However the World Social Forum in Porto Alegre, Brasil, shows how much the movement has grown, and initiatives across borders such as Association for the Taxation Of Financial Transactions for the Benefit of the People (ATTAC), reveal that there are concrete actions suggested. One example is Tobin Tax, an excise tax on cross-border currency transactions, with the revenue used for environmental and human needs. As for communication rights, the Communication Rights in the Information Society (CRIS) campaign has contributed to the debate; ideas and proposals are discussed in each country and region, and eventually presented within a common platform during international conferences such as the World Summit for the Information Society (WSIS).

Since 2003, Ignacio Ramonet, director of the prestigious monthly journal Le Monde Diplomatique, has argued for the need to constitute a "fifth power" since the "fourth power [also commonly referred to by journalists as the fourth estate]," the media, has been compromised due to its political and economic interests and does not represent the majority of the population.

Assaulting the Fortress

Civil society organizations knew this 30 years ago, when they were fostering the spread of community radio, small journals, street theatre, testimonial video and many other forms of alternative communication. Yet, they were accused of isolating themselves in ghettos and of developing alternative experiences that had little impact.

Meanwhile, many of their colleagues working within commercial media houses were still confident that they could change mass media from inside. That didn't work, as Ramonet acknowledges today. As French filmmaker Jean-Luc Godard once said in reference to the film industry: "We tried to take the fortress by assault, but we were trapped inside."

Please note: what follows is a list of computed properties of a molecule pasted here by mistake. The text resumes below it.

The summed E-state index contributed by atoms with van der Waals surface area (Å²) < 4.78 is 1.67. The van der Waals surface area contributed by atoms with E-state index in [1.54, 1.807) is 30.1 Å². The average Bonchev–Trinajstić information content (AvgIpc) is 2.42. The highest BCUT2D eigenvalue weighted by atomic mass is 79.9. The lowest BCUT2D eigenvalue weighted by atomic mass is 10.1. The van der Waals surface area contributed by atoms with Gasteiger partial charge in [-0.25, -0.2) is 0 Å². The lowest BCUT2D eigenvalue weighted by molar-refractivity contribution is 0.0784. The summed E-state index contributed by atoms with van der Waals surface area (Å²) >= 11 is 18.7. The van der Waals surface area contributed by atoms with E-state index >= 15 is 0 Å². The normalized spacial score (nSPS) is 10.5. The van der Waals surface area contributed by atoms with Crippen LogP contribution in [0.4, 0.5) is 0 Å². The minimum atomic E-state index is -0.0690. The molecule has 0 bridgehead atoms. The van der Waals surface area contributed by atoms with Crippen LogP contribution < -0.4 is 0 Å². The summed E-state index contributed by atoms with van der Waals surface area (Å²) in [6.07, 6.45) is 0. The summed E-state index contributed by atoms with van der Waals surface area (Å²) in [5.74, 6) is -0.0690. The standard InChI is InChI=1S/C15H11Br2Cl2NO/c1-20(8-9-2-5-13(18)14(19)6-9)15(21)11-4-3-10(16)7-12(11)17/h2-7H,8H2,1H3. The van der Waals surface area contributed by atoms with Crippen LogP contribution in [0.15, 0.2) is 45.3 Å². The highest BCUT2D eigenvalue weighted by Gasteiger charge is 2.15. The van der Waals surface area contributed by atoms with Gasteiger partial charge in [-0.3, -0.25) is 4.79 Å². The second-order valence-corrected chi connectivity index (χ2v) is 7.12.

Today, these pioneering organizations are preparing for the next round of World Summit on the Information Society (WSIS) in November 2005. The 2003 round raised expectations, since organisations like the World Association of Community Radio Broadcasters (AMARC) and Communication Rights in the Information Society (CRIS) had a voice at the summit. Yet these organizations were physically separated from the multilateral and bilateral delegates, who met on the upper floor while civil society organisations were relegated to the lower floor. Those who were there were struck by the medieval symbolism of the image: the powerful on top in their towers while the people buzzed downstairs in a labyrinth of corridors, where a huge communication fair was encamped.

Separating Means Unequal

As the meeting progressed, the wall between civil society and governments became ever higher. Access to the convention centre was barred to alternative media; copies of TerraViva, a journal produced and distributed free of charge by IPS, magically disappeared when it ran an article denouncing the repression of journalists in Tunisia, where the November phase of WSIS will take place. Only a handful of civil society representatives made it to the plenary on the second, or "upper floor," where, one after the other, presidents from Asia, Africa or Latin America took turns telling their colleagues how much their countries had done already for a more democratic information society, and asking the wealthier nations to show their "digital solidarity."

Those on the upper floor of the summit avoided any confrontation with the civil society delegates working below. Likewise those on the lower floor, with an endless willingness to continue the dialogue, did not wish to sever the channels of communication and wanted to continue working towards the next summit in Tunisia. Yet dialogue seems increasingly difficult. The pre-conferences so far have not yet indicated any better mindset from governments or multilateral organisations.

We should not forget that the gridlock is in part the result of the International Telecommunications Union (ITU) being in charge of the organisation of the summit, and not UNESCO as it should have been. Thus the strong love affair with technology at the summit.

Understanding Who the "Pirates' Are

To avoid confrontation, the governments' strategy has been to ignore the issues and change subjects, attaching more weight and importance to the new technologies and the digital divide, instead of discussing communication rights. The discourse about the power of new technologies, like the road to hell, is paved with good intentions. The word "access" to information and knowledge is repeated endlessly. Even so, many countries that preach their commitment to facilitating greater "access" are, in reality, privatising radio broadcast frequencies, shutting-down indigenous radio stations and prosecuting those reluctant to close down, treating them as "pirate" stations. Those deemed to be pirates are poor Maya Indians in Guatemala and popular educators in Brazil, both countries where community radio stations have been repressed recently.